Tuesday demonstrated the ability of politics to effect radical change.
Westminster and Stormont can often seem mere stages on which ambitious egotists grubbily fight for power. The last two years have seen Stormont not sitting at all and Westminster repeatedly going around in circles over Brexit, sapping public confidence in the ability of politics to respond to practical challenges.
But while there are many people in Northern Ireland who will not have welcomed the passage of legal changes to legalise same-sex marriage and decriminalise abortion, Tuesday demonstrated that momentous changes can be made by those who take part in politics and then harness the raw power of a legislature to shape society.
In a largely empty House of Commons chamber, MPs spent just four hours debating two amendments to the Northern Ireland (Executive Formation) Bill. The bill itself was as unexciting as the secretary of state who tabled it, Karen Bradley. The bill was intended to yet again remove from her the duty to call an election – as otherwise she would be legally bound to do – after more than two years without a devolved government in Belfast.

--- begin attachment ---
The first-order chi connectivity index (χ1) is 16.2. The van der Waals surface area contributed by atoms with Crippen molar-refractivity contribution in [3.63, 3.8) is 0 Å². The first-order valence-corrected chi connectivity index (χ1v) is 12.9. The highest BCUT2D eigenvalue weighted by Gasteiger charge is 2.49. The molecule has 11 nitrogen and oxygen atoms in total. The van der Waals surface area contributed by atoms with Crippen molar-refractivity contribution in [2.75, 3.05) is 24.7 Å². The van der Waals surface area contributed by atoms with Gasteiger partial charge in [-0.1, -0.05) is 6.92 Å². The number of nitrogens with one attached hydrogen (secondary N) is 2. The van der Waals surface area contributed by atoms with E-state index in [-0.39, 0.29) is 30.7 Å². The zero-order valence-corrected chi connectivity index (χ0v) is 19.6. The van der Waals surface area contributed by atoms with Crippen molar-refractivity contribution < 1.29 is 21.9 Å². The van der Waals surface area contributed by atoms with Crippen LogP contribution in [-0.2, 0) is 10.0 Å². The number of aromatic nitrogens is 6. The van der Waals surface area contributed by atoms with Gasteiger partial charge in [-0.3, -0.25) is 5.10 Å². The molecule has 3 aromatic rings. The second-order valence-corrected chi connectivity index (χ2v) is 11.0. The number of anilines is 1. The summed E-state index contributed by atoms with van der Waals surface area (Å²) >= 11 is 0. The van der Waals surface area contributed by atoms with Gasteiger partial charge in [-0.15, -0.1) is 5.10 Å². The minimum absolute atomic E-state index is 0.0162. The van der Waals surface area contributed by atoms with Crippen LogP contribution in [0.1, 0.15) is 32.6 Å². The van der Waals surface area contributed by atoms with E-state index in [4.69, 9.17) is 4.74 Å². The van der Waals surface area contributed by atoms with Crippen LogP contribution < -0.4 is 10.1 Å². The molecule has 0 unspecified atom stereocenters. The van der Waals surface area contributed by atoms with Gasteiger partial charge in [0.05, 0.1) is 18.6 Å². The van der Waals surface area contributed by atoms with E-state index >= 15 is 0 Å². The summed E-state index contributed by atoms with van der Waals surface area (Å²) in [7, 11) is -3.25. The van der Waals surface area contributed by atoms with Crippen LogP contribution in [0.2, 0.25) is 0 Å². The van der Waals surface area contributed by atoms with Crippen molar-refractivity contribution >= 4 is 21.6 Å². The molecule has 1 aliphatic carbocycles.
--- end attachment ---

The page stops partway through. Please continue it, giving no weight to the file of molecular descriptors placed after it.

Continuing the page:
In typical fashion, Mrs Bradley sought to fast-track the bill through Parliament, using procedures designed to address emergencies or sudden unforeseen events – despite the fact that for more than a year there has no real expectation of a rapid return to devolution.
It cannot have been entirely unforeseen that attempts would be made to amend the bill in far more significant ways. Stella Creasy, the author of the abortion amendment, had on several occasions brought similar amendments to other Northern Ireland bills and had warned the government that she would continue to do so.
Mrs Bradley might have hoped that the Speaker, John Bercow, would not select either Ms Creasy’s amendment or that of fellow Labour MP Conor McGinn which proposed the legalisation of same-sex marriage, judging them too far outside the narrow parameters of the bill.
But even there, Mrs Bradley could not have been confident because Mr Bercow has shown himself to be increasingly willing the push the boundaries of parliamentary convention.
On Tuesday morning, one experienced DUP figure did not expect Mr McGinn’s amendment to be called but acknowledged that if it was accepted then it was likely to pass. A liberal DUP member, speaking as the debate was ongoing, said of the same-sex marriage amendment: “I think it will go through. I hope it does. I also believe quietly that 50% of DUP members feel the same.”